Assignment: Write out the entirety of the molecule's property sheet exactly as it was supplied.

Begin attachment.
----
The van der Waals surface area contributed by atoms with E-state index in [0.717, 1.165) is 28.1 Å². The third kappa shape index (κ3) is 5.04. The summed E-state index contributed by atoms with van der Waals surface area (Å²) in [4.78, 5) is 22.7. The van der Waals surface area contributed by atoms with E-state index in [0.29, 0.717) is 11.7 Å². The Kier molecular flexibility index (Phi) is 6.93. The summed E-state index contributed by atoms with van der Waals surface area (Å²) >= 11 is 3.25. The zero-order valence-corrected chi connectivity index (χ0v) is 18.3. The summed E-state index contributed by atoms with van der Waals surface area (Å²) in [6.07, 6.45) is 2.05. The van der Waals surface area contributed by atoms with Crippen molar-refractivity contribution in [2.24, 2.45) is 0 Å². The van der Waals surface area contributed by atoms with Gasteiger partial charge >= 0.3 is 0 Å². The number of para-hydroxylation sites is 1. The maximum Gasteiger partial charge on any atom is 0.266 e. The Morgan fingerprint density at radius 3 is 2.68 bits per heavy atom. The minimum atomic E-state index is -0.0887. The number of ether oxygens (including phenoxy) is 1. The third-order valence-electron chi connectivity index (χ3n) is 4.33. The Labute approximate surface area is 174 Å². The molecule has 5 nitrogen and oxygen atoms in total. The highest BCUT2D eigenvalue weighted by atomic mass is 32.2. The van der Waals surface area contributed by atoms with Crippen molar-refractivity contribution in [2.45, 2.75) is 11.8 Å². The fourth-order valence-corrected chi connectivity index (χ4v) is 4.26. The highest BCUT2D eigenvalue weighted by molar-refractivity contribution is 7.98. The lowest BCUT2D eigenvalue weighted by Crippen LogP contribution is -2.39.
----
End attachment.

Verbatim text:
The van der Waals surface area contributed by atoms with E-state index in [0.717, 1.165) is 28.1 Å². The third kappa shape index (κ3) is 5.04. The summed E-state index contributed by atoms with van der Waals surface area (Å²) in [4.78, 5) is 22.7. The van der Waals surface area contributed by atoms with E-state index in [0.29, 0.717) is 11.7 Å². The Kier molecular flexibility index (Phi) is 6.93. The summed E-state index contributed by atoms with van der Waals surface area (Å²) >= 11 is 3.25. The zero-order valence-corrected chi connectivity index (χ0v) is 18.3. The summed E-state index contributed by atoms with van der Waals surface area (Å²) in [6.07, 6.45) is 2.05. The van der Waals surface area contributed by atoms with Crippen molar-refractivity contribution in [2.24, 2.45) is 0 Å². The van der Waals surface area contributed by atoms with Gasteiger partial charge >= 0.3 is 0 Å². The number of para-hydroxylation sites is 1. The maximum Gasteiger partial charge on any atom is 0.266 e. The Morgan fingerprint density at radius 3 is 2.68 bits per heavy atom. The minimum atomic E-state index is -0.0887. The number of ether oxygens (including phenoxy) is 1. The third-order valence-electron chi connectivity index (χ3n) is 4.33. The Labute approximate surface area is 174 Å². The molecule has 5 nitrogen and oxygen atoms in total. The highest BCUT2D eigenvalue weighted by atomic mass is 32.2. The van der Waals surface area contributed by atoms with Crippen molar-refractivity contribution in [2.45, 2.75) is 11.8 Å². The fourth-order valence-corrected chi connectivity index (χ4v) is 4.26. The highest BCUT2D eigenvalue weighted by molar-refractivity contribution is 7.98. The lowest BCUT2D eigenvalue weighted by Crippen LogP contribution is -2.39.